Christian Entity Faults Sudan’s Exit from UN HR Council Support, Says Timing “Critical”

Credit: CSW

Sudan has exited the United Nations (UN) Human Rights Council (HRC) agenda at a critical point in the country’s political transition, a time it needs global support the most, Christian Solidarity Worldwide (CSW) has said.

CSW reports that the October 6 interactive dialogue led by the Office of the High Commissioner on Human Rights (OHCHR) marked the last of the HRC’s reporting on Sudan, which is a member of HRC.

This, according to the Christian entity, followed a decision by Sudan not to renew a resolution mandated to maintain critical technical assistance and capacity building support to the country, and with human rights monitoring and reporting elements.

The organization reports that since 2019, the Sudanese transitional authorities have actively supported annual resolutions, which aim to provide human rights support.

“Sudan’s decision not to renew the mandate at the most recent session of the HRC brings an end to the OHCHR’s reporting to the Council on the situation of human rights in Sudan,” the organization reports.


The decision by Sudan to withdraw from the HRC support coincides with an attempted coup on 21 September which, according to CSW, exposed “deep fissures” between the civilians and military, both of whom are represented in the transitional government.

The disparity in Sudan’s transitional government, the leadership of CSW notes, has raised serious questions over the future of the leadership transition in the country.

Addressing the Council during the dialogue on 6 October, CSW’s Deputy Team Leader for Press and Public Affairs and UN Officer, Claire Denman, said, “We regret that this interactive dialogue will be the last of its kind on the situation of human rights in the country… The attempted coup has underscored the fragility of the transition and highlighted the importance of the Council’s support to the Sudanese people.”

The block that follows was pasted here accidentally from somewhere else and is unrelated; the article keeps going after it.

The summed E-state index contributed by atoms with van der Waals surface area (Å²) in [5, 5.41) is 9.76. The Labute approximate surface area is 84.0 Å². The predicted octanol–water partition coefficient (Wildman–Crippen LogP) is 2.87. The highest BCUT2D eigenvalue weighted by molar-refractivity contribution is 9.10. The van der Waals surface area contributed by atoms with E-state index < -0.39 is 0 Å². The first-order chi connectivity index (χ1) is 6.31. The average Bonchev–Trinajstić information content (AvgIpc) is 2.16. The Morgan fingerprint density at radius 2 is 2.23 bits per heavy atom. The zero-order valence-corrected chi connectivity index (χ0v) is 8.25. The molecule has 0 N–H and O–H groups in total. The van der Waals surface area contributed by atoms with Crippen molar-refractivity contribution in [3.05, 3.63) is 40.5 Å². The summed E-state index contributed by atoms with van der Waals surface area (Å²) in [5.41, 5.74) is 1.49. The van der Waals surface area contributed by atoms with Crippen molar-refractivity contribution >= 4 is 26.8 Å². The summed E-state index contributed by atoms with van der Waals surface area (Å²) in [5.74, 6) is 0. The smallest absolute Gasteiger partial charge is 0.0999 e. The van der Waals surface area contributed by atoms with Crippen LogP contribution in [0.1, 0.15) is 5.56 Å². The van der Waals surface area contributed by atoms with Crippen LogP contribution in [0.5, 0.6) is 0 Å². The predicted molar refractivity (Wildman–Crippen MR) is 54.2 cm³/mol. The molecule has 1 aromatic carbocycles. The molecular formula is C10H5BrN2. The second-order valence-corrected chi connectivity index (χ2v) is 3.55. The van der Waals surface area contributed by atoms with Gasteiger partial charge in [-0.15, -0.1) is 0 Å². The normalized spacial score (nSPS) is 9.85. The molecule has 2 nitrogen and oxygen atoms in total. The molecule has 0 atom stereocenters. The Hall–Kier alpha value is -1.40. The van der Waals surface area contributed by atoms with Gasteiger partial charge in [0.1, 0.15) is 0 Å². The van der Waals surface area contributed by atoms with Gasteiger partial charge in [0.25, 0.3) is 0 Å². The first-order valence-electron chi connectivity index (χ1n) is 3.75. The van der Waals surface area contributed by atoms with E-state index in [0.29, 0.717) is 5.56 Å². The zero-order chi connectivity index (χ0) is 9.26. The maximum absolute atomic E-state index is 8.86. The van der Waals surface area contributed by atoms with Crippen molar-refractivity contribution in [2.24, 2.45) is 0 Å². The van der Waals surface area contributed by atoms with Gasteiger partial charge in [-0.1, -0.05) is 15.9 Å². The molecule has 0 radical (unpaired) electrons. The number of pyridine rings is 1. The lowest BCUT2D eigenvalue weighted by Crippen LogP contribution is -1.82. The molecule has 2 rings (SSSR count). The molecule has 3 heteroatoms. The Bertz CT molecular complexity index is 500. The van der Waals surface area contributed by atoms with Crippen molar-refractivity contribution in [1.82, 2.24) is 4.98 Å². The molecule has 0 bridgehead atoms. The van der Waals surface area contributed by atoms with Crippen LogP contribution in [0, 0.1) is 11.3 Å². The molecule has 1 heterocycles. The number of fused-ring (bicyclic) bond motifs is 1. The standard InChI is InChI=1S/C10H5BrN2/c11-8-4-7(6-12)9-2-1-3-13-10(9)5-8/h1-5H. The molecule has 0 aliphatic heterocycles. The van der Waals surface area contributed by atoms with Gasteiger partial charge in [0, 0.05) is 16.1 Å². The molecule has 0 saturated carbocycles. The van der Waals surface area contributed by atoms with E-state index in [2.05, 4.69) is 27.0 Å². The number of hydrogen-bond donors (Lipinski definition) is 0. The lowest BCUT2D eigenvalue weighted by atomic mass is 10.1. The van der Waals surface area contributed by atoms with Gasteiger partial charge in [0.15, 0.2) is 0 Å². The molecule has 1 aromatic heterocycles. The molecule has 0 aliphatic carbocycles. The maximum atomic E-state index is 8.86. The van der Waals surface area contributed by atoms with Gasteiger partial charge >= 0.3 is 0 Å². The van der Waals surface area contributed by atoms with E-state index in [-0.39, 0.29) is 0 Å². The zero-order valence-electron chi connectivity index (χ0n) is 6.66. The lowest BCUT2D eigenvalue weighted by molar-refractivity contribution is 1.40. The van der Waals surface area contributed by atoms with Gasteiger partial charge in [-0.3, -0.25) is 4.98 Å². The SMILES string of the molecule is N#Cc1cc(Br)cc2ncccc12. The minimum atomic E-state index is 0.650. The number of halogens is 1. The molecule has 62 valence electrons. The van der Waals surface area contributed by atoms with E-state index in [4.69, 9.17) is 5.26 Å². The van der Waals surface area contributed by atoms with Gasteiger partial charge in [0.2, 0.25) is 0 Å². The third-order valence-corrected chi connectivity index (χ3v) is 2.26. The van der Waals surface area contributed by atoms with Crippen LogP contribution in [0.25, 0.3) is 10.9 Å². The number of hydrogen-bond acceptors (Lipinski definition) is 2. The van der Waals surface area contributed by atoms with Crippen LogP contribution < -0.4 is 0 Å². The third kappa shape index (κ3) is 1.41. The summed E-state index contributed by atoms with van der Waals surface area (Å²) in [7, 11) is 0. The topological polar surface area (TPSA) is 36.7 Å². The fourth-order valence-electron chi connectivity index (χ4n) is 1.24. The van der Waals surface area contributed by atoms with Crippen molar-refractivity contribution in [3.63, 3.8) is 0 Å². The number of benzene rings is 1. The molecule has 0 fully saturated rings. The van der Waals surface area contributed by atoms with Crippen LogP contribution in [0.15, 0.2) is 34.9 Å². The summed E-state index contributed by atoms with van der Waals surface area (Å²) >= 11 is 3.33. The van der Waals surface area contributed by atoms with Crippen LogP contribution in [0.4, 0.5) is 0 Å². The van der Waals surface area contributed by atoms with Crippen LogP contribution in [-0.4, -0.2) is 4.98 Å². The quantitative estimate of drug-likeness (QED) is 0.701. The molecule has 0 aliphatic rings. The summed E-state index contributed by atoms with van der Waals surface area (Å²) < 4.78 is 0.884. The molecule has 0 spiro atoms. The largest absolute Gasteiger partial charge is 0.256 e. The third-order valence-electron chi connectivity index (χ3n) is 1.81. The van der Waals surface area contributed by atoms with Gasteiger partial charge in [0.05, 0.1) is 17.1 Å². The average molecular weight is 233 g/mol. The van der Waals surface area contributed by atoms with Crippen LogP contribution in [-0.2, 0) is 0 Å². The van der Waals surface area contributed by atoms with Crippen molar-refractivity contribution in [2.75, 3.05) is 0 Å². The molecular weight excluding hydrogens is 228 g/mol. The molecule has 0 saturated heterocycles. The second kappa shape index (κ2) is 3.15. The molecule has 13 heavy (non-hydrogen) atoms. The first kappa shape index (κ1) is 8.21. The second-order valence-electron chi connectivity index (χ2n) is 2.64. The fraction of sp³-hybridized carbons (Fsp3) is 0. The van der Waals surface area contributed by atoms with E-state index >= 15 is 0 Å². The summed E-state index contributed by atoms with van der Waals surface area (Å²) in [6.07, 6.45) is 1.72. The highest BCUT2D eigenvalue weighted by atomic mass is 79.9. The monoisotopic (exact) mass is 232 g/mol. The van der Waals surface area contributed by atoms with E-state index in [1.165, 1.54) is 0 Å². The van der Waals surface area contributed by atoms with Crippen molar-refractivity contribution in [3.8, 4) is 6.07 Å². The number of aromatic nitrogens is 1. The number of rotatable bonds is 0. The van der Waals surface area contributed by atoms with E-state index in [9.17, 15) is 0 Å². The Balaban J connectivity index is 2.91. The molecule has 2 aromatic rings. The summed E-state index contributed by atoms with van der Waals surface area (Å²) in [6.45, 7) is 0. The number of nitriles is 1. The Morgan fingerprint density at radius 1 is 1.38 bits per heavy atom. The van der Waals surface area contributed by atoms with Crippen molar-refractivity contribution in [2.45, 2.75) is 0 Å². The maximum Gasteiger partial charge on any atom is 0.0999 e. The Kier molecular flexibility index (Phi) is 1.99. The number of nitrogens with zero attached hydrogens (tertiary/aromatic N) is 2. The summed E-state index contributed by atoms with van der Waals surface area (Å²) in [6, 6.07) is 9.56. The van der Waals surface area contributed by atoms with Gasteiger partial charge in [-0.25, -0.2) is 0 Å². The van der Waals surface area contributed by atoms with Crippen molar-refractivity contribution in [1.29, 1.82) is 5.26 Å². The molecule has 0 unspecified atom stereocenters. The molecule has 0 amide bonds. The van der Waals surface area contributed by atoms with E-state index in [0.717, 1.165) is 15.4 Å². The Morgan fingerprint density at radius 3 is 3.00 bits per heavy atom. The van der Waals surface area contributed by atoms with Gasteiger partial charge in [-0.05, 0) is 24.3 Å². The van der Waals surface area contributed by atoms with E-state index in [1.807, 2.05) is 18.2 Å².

The Christian human rights foundation reports that 38 civil society organizations had already called on the HRC to renew a mandate for technical assistance and capacity building for Sudan ahead of the October 6 council session.

The support that the organizations called for included a monitoring and reporting aspect to the Council.

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The mandate would have worked to support Sudan’s transitional authorities through technical assistance and to ensure that there were no reporting or protection gaps, particularly in Darfur, South Kordofan and Blue Nile, CSW reports, and adds, “Instead, the transitional government decided to discontinue the mandate, and no other member State took it forward.”

The HRC has 47 member States who are elected for a three-year term. Any member State can table a resolution on situations of human rights on a thematic or geographical basis.

Where a mandate refers to a State, which is a member of the Council, the country is encouraged to take a proactive lead in the drafting, negotiating, and tabling of a resolution.